Stack Overflow is a community of 4.7 million programmers, just like you, helping each other.

Join them; it only takes a minute:

Sign up
Join the Stack Overflow community to:
  1. Ask programming questions
  2. Answer and help your peers
  3. Get recognized for your expertise
def a_method
  p "in distress"

alias :hero :a_method
def a_method
  p "Saved by the hero"

Here is a method in distress and it has been saved by a hero. But someone else doesn't like how the story ends and decides to overwrite what the hero did.

alias :nemesis ?
def ?
   #which method to call?
   p "Captured by the nemesis"

Is it possible for the nemesis to overwrite what the hero did and have the final outcome be

"in distress"
"Captured by the nemesis"
share|improve this question
up vote 0 down vote accepted

It seems like this would work without any more aliasing:

def a_method
  p "Captured by the nemesis"

There isn't any way for the nemesis to "unalias" and determine the old value of :a_method before the hero came along, however. The fact that Ruby doesn't preserve history like that is the reason you need aliases in such override situations in the first place.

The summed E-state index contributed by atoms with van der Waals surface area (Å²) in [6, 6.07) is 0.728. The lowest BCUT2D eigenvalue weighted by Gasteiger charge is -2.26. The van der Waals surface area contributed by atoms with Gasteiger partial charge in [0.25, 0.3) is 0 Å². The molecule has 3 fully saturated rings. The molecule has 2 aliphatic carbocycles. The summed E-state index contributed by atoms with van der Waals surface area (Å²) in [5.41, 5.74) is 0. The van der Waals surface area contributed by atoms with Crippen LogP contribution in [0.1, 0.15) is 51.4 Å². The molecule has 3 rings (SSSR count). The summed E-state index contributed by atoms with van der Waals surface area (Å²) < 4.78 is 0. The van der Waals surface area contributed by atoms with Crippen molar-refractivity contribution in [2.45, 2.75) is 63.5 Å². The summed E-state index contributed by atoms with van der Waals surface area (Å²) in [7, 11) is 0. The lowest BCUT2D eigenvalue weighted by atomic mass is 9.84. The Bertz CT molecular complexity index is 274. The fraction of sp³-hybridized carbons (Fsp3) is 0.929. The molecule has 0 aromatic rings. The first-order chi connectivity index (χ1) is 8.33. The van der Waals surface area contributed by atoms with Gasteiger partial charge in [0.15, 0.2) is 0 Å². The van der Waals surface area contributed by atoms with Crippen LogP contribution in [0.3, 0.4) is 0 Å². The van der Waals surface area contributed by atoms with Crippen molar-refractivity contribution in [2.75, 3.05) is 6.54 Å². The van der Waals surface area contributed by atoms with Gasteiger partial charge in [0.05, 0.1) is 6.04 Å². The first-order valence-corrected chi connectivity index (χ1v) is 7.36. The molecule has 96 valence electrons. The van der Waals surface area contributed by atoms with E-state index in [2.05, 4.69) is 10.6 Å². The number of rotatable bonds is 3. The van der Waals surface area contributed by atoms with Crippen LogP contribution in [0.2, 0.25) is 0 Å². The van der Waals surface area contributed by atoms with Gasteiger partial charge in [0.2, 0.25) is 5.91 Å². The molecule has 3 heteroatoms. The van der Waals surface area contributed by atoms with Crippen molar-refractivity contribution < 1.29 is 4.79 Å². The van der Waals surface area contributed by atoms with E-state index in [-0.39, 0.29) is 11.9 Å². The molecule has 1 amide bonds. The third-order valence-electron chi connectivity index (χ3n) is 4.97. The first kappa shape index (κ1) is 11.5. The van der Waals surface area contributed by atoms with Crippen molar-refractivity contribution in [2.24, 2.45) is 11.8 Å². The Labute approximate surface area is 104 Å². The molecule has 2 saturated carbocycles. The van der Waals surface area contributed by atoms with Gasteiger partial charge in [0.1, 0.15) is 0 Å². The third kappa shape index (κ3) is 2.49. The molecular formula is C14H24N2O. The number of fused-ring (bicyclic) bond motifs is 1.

share|improve this answer
From my understanding of how alias works, calling hero now is basically the same as calling the original method. Is there a situation where hero has modified the data in the original method that I can no longer get? – MxyL May 27 '12 at 4:01
Ruby is completely dynamic; it's entirely possible to alter a method at any time, or remove it completely, and even use runtime values to redefine it. So any situation you can imagine is probably possible... – Mark Reed May 27 '12 at 4:03

Your Answer


By posting your answer, you agree to the privacy policy and terms of service.

Not the answer you're looking for? Browse other questions tagged or ask your own question.